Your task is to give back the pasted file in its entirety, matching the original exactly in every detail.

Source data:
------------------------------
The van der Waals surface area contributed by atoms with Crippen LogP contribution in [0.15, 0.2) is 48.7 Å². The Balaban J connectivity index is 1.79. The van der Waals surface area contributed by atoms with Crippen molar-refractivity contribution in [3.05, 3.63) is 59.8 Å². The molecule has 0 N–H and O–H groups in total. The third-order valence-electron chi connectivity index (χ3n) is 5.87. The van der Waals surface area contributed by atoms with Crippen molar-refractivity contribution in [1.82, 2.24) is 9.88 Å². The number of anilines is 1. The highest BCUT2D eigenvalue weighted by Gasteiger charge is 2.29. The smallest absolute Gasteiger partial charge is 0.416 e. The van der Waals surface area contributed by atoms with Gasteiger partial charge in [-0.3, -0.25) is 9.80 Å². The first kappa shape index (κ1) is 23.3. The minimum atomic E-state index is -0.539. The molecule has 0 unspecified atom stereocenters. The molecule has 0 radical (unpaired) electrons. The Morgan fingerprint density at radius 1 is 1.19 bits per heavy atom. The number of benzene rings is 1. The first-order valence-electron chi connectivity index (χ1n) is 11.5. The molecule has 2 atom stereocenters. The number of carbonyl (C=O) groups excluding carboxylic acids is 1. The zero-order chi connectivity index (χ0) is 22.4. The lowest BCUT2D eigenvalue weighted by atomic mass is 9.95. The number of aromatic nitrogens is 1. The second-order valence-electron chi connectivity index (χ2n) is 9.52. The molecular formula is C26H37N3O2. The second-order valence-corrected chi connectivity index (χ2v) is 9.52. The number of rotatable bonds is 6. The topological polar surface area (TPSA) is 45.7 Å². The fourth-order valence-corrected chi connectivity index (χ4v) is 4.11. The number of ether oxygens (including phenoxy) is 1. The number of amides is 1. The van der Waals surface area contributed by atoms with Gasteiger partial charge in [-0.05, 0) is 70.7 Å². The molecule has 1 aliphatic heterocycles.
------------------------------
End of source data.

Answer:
The van der Waals surface area contributed by atoms with Crippen LogP contribution in [0.15, 0.2) is 48.7 Å². The Balaban J connectivity index is 1.79. The van der Waals surface area contributed by atoms with Crippen molar-refractivity contribution in [3.05, 3.63) is 59.8 Å². The molecule has 0 N–H and O–H groups in total. The third-order valence-electron chi connectivity index (χ3n) is 5.87. The van der Waals surface area contributed by atoms with Crippen molar-refractivity contribution in [1.82, 2.24) is 9.88 Å². The number of anilines is 1. The highest BCUT2D eigenvalue weighted by Gasteiger charge is 2.29. The smallest absolute Gasteiger partial charge is 0.416 e. The van der Waals surface area contributed by atoms with Gasteiger partial charge in [-0.3, -0.25) is 9.80 Å². The first kappa shape index (κ1) is 23.3. The minimum atomic E-state index is -0.539. The molecule has 0 unspecified atom stereocenters. The molecule has 0 radical (unpaired) electrons. The Morgan fingerprint density at radius 1 is 1.19 bits per heavy atom. The number of benzene rings is 1. The first-order valence-electron chi connectivity index (χ1n) is 11.5. The molecule has 2 atom stereocenters. The number of carbonyl (C=O) groups excluding carboxylic acids is 1. The zero-order chi connectivity index (χ0) is 22.4. The lowest BCUT2D eigenvalue weighted by atomic mass is 9.95. The number of aromatic nitrogens is 1. The second-order valence-electron chi connectivity index (χ2n) is 9.52. The molecular formula is C26H37N3O2. The second-order valence-corrected chi connectivity index (χ2v) is 9.52. The number of rotatable bonds is 6. The topological polar surface area (TPSA) is 45.7 Å². The fourth-order valence-corrected chi connectivity index (χ4v) is 4.11. The number of ether oxygens (including phenoxy) is 1. The number of amides is 1. The van der Waals surface area contributed by atoms with Gasteiger partial charge in [-0.05, 0) is 70.7 Å². The molecule has 1 aliphatic heterocycles.